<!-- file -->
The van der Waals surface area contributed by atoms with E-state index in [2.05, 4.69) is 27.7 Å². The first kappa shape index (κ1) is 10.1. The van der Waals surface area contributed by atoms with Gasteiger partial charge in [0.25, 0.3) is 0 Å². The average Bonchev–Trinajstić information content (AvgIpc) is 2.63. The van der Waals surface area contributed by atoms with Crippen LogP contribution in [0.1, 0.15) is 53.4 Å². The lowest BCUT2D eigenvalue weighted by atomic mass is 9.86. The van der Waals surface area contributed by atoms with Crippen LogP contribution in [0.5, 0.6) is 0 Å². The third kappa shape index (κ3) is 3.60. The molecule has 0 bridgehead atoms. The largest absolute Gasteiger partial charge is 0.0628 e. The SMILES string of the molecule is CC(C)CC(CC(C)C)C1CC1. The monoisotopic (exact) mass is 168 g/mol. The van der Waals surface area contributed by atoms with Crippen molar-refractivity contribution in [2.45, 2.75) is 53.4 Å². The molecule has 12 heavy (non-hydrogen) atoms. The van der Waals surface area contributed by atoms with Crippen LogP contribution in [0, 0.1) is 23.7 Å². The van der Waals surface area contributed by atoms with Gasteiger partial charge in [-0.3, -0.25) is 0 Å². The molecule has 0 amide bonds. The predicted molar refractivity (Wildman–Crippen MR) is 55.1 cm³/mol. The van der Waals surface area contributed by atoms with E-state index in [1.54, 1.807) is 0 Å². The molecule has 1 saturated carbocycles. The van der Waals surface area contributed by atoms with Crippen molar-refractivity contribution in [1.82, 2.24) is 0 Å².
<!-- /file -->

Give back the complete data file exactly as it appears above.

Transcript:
The van der Waals surface area contributed by atoms with E-state index in [2.05, 4.69) is 27.7 Å². The first kappa shape index (κ1) is 10.1. The van der Waals surface area contributed by atoms with Gasteiger partial charge in [0.25, 0.3) is 0 Å². The average Bonchev–Trinajstić information content (AvgIpc) is 2.63. The van der Waals surface area contributed by atoms with Crippen LogP contribution in [0.1, 0.15) is 53.4 Å². The lowest BCUT2D eigenvalue weighted by atomic mass is 9.86. The van der Waals surface area contributed by atoms with Crippen LogP contribution in [0.5, 0.6) is 0 Å². The third kappa shape index (κ3) is 3.60. The molecule has 0 bridgehead atoms. The largest absolute Gasteiger partial charge is 0.0628 e. The SMILES string of the molecule is CC(C)CC(CC(C)C)C1CC1. The monoisotopic (exact) mass is 168 g/mol. The van der Waals surface area contributed by atoms with Crippen molar-refractivity contribution in [2.45, 2.75) is 53.4 Å². The molecule has 12 heavy (non-hydrogen) atoms. The van der Waals surface area contributed by atoms with Crippen LogP contribution in [0, 0.1) is 23.7 Å². The van der Waals surface area contributed by atoms with Gasteiger partial charge in [-0.3, -0.25) is 0 Å². The molecule has 0 amide bonds. The predicted molar refractivity (Wildman–Crippen MR) is 55.1 cm³/mol. The van der Waals surface area contributed by atoms with E-state index in [1.54, 1.807) is 0 Å². The molecule has 1 saturated carbocycles. The van der Waals surface area contributed by atoms with Crippen molar-refractivity contribution in [1.82, 2.24) is 0 Å².